(Photo by Julie Graham) This Value Village, located on Ottawa Street in Kitchener, works with the Ontario Federation for Cerebral Palsy. Thousands of
donations are delivered to the store daily by the federation and return, money is given to the foundation.
making millions of dollars while they pay their employees next to nothing in wages.”
Vemelli also said he likes to have fun while shopping and also takes friends and family with him. “I once went with my mom and I was going to buy a fur coat for myself. The coat was light brown, with white fur sticking out the bottom. My mom said that if I bought the coat I would have to walk home
at thrift stores
finding stained and ripped items.
stores like Value
Village can be smelly. But it is so much fun to look through secondhand clothing,” said Vemelli. “You are always going to find the occasional stained, rough or ragged but you can find something
good just is
as easily,” said Hibbs. “It
part of the experience of shopping
You can look at the and ^hink someone actu-
are especially busy
during the Halloween period since
many people shop own costumes.
to create their
West said Goodwill has received some odd items over the years. “Four years ago a coffin showed up in the donation area of the Jarvis store in Toronto. It was brand new, shiny chrome with lush upholstery inside but it had a small dent on the outside.
our final sale
pers said there are to
didn’t get the
Kitchener, receive 20 million
some prop houses and found a
for it with one of them supplying props for an upcoming movie,” said West. “Another exciting donation was a Henri Lalique glass bowl that was donated and placed for sale in the Jarvis store auction, where unusual or high-end donations go. The bidding was wild and frenzied on auction dhy with the purchaser paying over $4,000 for the bowl. You never know what you’ll find in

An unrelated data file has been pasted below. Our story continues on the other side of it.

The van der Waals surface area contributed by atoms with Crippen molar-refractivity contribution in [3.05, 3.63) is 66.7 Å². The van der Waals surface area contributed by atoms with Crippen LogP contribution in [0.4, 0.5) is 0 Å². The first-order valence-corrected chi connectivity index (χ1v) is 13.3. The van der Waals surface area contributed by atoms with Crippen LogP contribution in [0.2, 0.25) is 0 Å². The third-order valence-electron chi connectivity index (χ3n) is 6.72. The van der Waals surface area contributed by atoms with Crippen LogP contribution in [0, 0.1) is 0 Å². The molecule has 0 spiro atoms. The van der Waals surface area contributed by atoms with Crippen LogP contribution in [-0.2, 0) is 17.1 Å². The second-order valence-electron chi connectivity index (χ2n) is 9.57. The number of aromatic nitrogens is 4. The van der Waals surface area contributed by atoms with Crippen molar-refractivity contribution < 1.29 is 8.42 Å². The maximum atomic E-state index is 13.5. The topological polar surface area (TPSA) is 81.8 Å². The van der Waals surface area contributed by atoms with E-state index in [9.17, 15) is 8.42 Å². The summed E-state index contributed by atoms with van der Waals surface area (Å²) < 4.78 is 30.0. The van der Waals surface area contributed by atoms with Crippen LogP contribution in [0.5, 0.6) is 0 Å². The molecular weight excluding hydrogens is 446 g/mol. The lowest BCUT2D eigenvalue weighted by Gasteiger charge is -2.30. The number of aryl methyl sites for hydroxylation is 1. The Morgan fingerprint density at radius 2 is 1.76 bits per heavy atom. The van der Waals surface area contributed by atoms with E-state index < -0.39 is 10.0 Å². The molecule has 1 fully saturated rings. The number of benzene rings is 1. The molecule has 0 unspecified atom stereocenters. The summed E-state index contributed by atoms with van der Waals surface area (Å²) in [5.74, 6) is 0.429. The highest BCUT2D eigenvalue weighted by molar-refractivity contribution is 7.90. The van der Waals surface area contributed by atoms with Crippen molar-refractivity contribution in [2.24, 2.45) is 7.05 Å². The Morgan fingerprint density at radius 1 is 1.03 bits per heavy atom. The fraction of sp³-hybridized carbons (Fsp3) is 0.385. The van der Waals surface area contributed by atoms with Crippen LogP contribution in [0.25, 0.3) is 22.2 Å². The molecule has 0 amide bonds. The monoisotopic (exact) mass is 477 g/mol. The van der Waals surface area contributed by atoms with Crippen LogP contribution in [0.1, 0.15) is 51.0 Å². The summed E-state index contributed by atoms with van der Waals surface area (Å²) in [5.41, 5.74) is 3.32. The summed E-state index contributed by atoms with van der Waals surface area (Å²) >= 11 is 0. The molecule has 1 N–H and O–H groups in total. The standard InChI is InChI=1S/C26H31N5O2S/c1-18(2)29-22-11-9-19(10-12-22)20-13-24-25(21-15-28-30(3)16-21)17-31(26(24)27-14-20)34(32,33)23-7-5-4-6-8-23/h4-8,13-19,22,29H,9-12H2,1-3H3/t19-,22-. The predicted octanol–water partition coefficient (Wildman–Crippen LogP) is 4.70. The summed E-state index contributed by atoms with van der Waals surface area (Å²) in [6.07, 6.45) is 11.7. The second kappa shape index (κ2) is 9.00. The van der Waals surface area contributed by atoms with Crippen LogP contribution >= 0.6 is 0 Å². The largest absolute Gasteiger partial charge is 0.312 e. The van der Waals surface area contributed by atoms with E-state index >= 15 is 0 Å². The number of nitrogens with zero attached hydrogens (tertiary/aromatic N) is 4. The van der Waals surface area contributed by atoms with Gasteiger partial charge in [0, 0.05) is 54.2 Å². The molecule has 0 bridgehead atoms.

ugly stuff ally
likes to find one-of-a-kind items. “I
of the items
shop at second-hand stores because I like to save money, find weird shirts or ties, and I hate stores like the Gap,” said Vemelli.
before putting them out onto the
against large companies
not worried about
finding anything too gross. There are always hideous clothes, but that is
donation manager finally had to
Jeremy Vemelli, a 20-year-old student at York University, said he
but disturbed so
wore that once upon a time.” “The staff at thrift stores general-
Indeed, shopping at a second-
be quite an experifor a retro
album, a one-of-a-kind trinket, or funky fashions, in the end you are
likely to save a lot of
be expected,” said Burley.
MAN! MISSY ELLIOT
YOU ALWAYS KNEW THERE WAS SOMETHING
UNSATISFYING ABOUT HIM
MEMORIES CAN BE GREAT, BUT WHEN THEY'RE NOT... THE BEAT GOES ON. UNLOAD YOUR MEMORIES.
mmm 385 FAIRWAY RD.
more for less
imsas-zm (CANADIAN TIRE PLAZA)
37D HIGHUND HD. W. (FOOD BASICS PLATA)
wstmoo 402 KING
ST. N. (BESIDE
eUMBBIBBi 415 HESPELER RD. S. (ACROSS
1519)622-^7174 FROM MeDONALOS)
(Photo by Julie Graham) stores are most popular during the Halloween s^son. Goodwill's selection of costumes (pictured here) had dwindl4 ’*o one rack a week before Oct. 31